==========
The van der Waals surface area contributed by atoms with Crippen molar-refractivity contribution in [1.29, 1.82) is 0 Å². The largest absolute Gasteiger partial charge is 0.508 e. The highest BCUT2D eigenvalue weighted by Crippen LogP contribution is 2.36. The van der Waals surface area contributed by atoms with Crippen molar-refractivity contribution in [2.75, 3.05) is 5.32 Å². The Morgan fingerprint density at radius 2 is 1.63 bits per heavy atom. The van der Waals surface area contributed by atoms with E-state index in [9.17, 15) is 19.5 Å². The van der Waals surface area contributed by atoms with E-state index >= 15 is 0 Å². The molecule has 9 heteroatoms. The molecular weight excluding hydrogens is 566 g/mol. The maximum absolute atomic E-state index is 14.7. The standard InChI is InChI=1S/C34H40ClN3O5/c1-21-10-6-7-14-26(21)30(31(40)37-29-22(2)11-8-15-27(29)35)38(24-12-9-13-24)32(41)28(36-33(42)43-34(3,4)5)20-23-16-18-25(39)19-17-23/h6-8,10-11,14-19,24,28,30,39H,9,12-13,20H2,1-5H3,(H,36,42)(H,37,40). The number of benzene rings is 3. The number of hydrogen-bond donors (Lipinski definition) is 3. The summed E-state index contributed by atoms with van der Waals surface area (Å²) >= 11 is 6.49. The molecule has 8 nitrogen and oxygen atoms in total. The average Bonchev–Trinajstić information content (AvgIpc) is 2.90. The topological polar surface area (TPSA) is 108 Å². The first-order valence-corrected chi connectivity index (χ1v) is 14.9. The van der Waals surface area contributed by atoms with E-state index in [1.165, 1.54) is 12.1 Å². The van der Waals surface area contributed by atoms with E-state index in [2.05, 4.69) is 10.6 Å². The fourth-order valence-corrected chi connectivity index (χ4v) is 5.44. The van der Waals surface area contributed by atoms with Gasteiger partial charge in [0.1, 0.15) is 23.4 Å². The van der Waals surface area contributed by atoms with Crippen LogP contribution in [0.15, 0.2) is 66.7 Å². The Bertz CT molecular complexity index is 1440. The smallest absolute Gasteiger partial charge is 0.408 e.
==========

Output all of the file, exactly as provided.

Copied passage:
The van der Waals surface area contributed by atoms with Crippen molar-refractivity contribution in [1.29, 1.82) is 0 Å². The largest absolute Gasteiger partial charge is 0.508 e. The highest BCUT2D eigenvalue weighted by Crippen LogP contribution is 2.36. The van der Waals surface area contributed by atoms with Crippen molar-refractivity contribution in [2.75, 3.05) is 5.32 Å². The Morgan fingerprint density at radius 2 is 1.63 bits per heavy atom. The van der Waals surface area contributed by atoms with E-state index in [9.17, 15) is 19.5 Å². The van der Waals surface area contributed by atoms with E-state index >= 15 is 0 Å². The molecule has 9 heteroatoms. The molecular weight excluding hydrogens is 566 g/mol. The maximum absolute atomic E-state index is 14.7. The standard InChI is InChI=1S/C34H40ClN3O5/c1-21-10-6-7-14-26(21)30(31(40)37-29-22(2)11-8-15-27(29)35)38(24-12-9-13-24)32(41)28(36-33(42)43-34(3,4)5)20-23-16-18-25(39)19-17-23/h6-8,10-11,14-19,24,28,30,39H,9,12-13,20H2,1-5H3,(H,36,42)(H,37,40). The number of benzene rings is 3. The number of hydrogen-bond donors (Lipinski definition) is 3. The summed E-state index contributed by atoms with van der Waals surface area (Å²) >= 11 is 6.49. The molecule has 8 nitrogen and oxygen atoms in total. The average Bonchev–Trinajstić information content (AvgIpc) is 2.90. The topological polar surface area (TPSA) is 108 Å². The first-order valence-corrected chi connectivity index (χ1v) is 14.9. The van der Waals surface area contributed by atoms with E-state index in [1.165, 1.54) is 12.1 Å². The van der Waals surface area contributed by atoms with E-state index in [2.05, 4.69) is 10.6 Å². The fourth-order valence-corrected chi connectivity index (χ4v) is 5.44. The van der Waals surface area contributed by atoms with Gasteiger partial charge in [0.1, 0.15) is 23.4 Å². The van der Waals surface area contributed by atoms with Crippen LogP contribution in [0.15, 0.2) is 66.7 Å². The Bertz CT molecular complexity index is 1440. The smallest absolute Gasteiger partial charge is 0.408 e.